It is interesting to analyze the ownership of patents by geographic regions. However, we do not believe that patent holding is a good measure of the interest of international companies in the U.S. door and window market. In many cases, imported products— particularly those from China and Taiwan—are designed for the commodity end of the market. Products in these areas are much less likely to be patented. In other cases, international competitors simply work around or outright infringe U.S. patents without seeking patents of their own. Previously published door and window import statistics paint a much more accurate picture of the increasing penetration of the U.S. market by global companies.

Forces at work in the door and window industry demand that companies continue to innovate in order to prosper in the future. Unfortunately, our analysis of a sample of door and window patents indicates that many of them cover products or processes representing only incremental improvements over existing products. Every company in the industry, however, has at its disposal a trove of information regarding the types of innovations that will allow the company to differentiate itself from competitors in the years ahead. This information is held by each company’s distributors and end customers. These groups can share, at little or no cost, their ideas, challenges and problems and the features they seek in door or window products. By focusing more closely on innovations designed to meet their customers’ needs, companies will leap to the next level of success, maybe even securing a patent or two along the way.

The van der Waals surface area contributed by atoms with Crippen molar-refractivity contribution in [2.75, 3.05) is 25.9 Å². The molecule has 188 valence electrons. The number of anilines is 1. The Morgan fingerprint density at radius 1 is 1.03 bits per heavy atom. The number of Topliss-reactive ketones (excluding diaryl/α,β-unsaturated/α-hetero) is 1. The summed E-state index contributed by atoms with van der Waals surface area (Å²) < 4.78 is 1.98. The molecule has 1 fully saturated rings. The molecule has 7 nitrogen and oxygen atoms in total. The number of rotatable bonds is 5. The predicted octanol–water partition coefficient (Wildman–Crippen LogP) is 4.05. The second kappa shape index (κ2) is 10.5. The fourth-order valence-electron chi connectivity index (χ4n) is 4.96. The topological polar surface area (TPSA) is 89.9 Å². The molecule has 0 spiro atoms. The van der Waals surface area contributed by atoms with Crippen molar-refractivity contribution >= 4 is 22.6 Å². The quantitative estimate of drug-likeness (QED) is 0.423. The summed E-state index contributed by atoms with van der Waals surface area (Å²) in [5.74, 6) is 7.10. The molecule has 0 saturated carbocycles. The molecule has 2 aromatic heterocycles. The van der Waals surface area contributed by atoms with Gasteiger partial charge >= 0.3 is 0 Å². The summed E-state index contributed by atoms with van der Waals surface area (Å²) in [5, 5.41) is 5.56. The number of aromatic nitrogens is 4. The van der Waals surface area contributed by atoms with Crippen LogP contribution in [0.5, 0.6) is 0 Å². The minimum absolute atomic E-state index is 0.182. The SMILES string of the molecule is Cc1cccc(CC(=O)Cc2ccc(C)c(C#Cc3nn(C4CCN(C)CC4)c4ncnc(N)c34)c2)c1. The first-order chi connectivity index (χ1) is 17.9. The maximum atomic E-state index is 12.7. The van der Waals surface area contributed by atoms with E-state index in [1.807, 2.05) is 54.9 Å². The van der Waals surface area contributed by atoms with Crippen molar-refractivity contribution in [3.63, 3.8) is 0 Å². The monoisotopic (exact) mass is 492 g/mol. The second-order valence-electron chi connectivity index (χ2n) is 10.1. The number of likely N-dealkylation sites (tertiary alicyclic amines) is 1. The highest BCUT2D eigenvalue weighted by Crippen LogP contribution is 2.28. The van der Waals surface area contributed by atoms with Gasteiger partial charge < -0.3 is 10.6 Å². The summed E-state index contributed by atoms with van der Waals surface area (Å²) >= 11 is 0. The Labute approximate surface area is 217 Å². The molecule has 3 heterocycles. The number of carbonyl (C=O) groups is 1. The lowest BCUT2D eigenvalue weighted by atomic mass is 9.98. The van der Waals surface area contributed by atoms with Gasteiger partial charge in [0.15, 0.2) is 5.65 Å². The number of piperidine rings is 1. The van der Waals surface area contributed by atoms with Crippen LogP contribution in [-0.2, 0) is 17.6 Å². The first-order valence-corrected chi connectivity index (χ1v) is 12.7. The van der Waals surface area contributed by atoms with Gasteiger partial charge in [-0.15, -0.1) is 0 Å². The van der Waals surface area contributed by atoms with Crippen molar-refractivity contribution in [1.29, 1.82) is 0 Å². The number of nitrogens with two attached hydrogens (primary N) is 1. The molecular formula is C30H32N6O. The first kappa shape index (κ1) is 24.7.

Total Patents Issued by Product Category (1987-2006)

Doors 47%
Windows 39%
Doors & Windows 14%


Patent Owner # of Patents Country
Andersen Corp. 83 USA
Masonite International Corp. 38 Canada
Pella Corp. 27 USA
ODL Inc. 19 USA
Marvin Windows and Doors 17 USA
DORMA GmbH & Co. 16 Germany
Therma-Tru Doors 16 USA
Schlage Lock Co. 14 USA
CertainTeed Corp. 12 USA
Larson Manufacturing Co. 12 USA
Ultrafab Inc. 10 USA
Jackson Corp. 9 USA
YKK Architectural Products 9 Japan
Arpal Aluminum, Ltd. 8 Israel
EMCO Enterprises 7 USA
Glass Unlimited of High Point Inc. 7 USA
Nifco Inc. 7 Japan
Samuel Heath & Sons 6 UK
Schuco International GmbH & Co. 6 Germany
The Stanley Works 6 USA


Most Commonly Patented Features by Product Category

Doors Windows Doors and Windows
Door closer/damper Window * Frame
Door * Frame Wood composite material for doors and windows
Door stop Miscellaneous Miscellaneous
Frame Sash Doors and windows *
/security device
/security device
Sliding door* Seal Structural member
Hold open device Muntins Seal
Seal/gasket for doors Spacer Decorative glass and grilles
Door light Glass and related Profile/lineal
Sill/threshold Weatherstrip Jamb/jambliner
Listed in order of the number of patents (with the highest first)
* Indicates patents covering the entire door or window product itself, rather than a component thereof


Total Door and Window Patents Issued 
by Type and Location of Issuer (1988-2006)

US Corporate 52%
US Individual 21%
Non-U.S. Corporate 18%
Non-U.S. Individual 9%


Total Patent Ownership by Non-US. 
Company and Individuals (1987-2006)

Europe 45%
Non-China Asia 20%
China/Taiwan 15%
Canada 14%
Other 3%
Australia 1%

Michael Collins is with Jordan, Knauff & Company, an investment banking firm that specializes in the door and window industry. He may be reached at mcollins@jordanknauff.com.